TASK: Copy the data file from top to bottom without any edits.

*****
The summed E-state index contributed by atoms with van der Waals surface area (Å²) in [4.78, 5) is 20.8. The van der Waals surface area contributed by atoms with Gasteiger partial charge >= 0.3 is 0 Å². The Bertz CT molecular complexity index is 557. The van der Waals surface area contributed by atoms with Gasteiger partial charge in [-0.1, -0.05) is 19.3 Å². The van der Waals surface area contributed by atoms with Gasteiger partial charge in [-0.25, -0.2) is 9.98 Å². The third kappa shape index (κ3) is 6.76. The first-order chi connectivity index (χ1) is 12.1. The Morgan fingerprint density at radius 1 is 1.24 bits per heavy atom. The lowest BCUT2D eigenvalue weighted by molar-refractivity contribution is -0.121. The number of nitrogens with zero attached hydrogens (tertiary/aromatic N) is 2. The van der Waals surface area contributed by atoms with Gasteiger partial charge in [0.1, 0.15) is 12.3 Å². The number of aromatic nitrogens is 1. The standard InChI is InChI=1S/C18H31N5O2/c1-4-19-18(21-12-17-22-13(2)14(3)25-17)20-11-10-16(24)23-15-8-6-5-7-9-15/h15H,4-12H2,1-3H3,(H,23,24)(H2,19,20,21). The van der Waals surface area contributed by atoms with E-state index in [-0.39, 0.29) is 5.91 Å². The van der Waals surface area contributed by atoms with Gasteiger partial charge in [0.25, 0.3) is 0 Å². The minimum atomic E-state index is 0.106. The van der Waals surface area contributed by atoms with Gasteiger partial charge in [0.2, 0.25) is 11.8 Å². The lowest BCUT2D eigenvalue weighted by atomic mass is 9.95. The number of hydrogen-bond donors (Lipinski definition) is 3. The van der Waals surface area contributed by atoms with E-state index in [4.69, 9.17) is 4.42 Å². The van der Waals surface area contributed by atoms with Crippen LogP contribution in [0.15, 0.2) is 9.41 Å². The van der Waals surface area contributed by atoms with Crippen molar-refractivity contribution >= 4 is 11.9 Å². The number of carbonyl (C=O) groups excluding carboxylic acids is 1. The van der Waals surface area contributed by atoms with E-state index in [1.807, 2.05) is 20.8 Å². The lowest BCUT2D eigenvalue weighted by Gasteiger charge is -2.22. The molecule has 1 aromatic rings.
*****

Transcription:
The summed E-state index contributed by atoms with van der Waals surface area (Å²) in [4.78, 5) is 20.8. The van der Waals surface area contributed by atoms with Gasteiger partial charge >= 0.3 is 0 Å². The Bertz CT molecular complexity index is 557. The van der Waals surface area contributed by atoms with Gasteiger partial charge in [-0.1, -0.05) is 19.3 Å². The van der Waals surface area contributed by atoms with Gasteiger partial charge in [-0.25, -0.2) is 9.98 Å². The third kappa shape index (κ3) is 6.76. The first-order chi connectivity index (χ1) is 12.1. The Morgan fingerprint density at radius 1 is 1.24 bits per heavy atom. The lowest BCUT2D eigenvalue weighted by molar-refractivity contribution is -0.121. The number of nitrogens with zero attached hydrogens (tertiary/aromatic N) is 2. The van der Waals surface area contributed by atoms with Gasteiger partial charge in [0.1, 0.15) is 12.3 Å². The number of aromatic nitrogens is 1. The standard InChI is InChI=1S/C18H31N5O2/c1-4-19-18(21-12-17-22-13(2)14(3)25-17)20-11-10-16(24)23-15-8-6-5-7-9-15/h15H,4-12H2,1-3H3,(H,23,24)(H2,19,20,21). The van der Waals surface area contributed by atoms with E-state index in [-0.39, 0.29) is 5.91 Å². The van der Waals surface area contributed by atoms with Gasteiger partial charge in [0.25, 0.3) is 0 Å². The minimum atomic E-state index is 0.106. The van der Waals surface area contributed by atoms with Gasteiger partial charge in [0.2, 0.25) is 11.8 Å². The lowest BCUT2D eigenvalue weighted by atomic mass is 9.95. The number of hydrogen-bond donors (Lipinski definition) is 3. The van der Waals surface area contributed by atoms with E-state index in [4.69, 9.17) is 4.42 Å². The van der Waals surface area contributed by atoms with Crippen LogP contribution in [0.15, 0.2) is 9.41 Å². The van der Waals surface area contributed by atoms with Crippen molar-refractivity contribution >= 4 is 11.9 Å². The number of carbonyl (C=O) groups excluding carboxylic acids is 1. The van der Waals surface area contributed by atoms with E-state index in [1.807, 2.05) is 20.8 Å². The lowest BCUT2D eigenvalue weighted by Gasteiger charge is -2.22. The molecule has 1 aromatic rings.